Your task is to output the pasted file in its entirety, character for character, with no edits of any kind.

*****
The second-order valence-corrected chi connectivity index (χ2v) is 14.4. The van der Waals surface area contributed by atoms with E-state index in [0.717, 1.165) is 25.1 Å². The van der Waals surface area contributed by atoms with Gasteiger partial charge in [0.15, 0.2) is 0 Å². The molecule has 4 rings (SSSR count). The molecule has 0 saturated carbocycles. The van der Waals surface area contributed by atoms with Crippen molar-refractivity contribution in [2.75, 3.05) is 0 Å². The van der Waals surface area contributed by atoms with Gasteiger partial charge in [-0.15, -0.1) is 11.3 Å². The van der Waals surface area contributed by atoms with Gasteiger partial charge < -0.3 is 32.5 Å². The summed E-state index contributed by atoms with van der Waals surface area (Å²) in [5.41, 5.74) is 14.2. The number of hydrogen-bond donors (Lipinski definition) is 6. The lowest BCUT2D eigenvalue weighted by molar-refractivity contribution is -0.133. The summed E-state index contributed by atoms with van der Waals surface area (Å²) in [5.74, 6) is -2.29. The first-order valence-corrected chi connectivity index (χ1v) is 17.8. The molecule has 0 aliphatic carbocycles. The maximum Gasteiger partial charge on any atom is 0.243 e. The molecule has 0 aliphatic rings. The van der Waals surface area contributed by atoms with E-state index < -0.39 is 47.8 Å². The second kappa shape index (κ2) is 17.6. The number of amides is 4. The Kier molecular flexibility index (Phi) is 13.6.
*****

The second-order valence-corrected chi connectivity index (χ2v) is 14.4. The van der Waals surface area contributed by atoms with E-state index in [0.717, 1.165) is 25.1 Å². The van der Waals surface area contributed by atoms with Gasteiger partial charge in [0.15, 0.2) is 0 Å². The molecule has 4 rings (SSSR count). The molecule has 0 saturated carbocycles. The van der Waals surface area contributed by atoms with Crippen molar-refractivity contribution in [2.75, 3.05) is 0 Å². The van der Waals surface area contributed by atoms with Gasteiger partial charge in [-0.15, -0.1) is 11.3 Å². The van der Waals surface area contributed by atoms with Gasteiger partial charge < -0.3 is 32.5 Å². The summed E-state index contributed by atoms with van der Waals surface area (Å²) in [5.41, 5.74) is 14.2. The number of hydrogen-bond donors (Lipinski definition) is 6. The lowest BCUT2D eigenvalue weighted by molar-refractivity contribution is -0.133. The summed E-state index contributed by atoms with van der Waals surface area (Å²) in [5.74, 6) is -2.29. The first-order valence-corrected chi connectivity index (χ1v) is 17.8. The molecule has 0 aliphatic carbocycles. The maximum Gasteiger partial charge on any atom is 0.243 e. The molecule has 0 aliphatic rings. The van der Waals surface area contributed by atoms with E-state index < -0.39 is 47.8 Å². The second kappa shape index (κ2) is 17.6. The number of amides is 4. The Kier molecular flexibility index (Phi) is 13.6.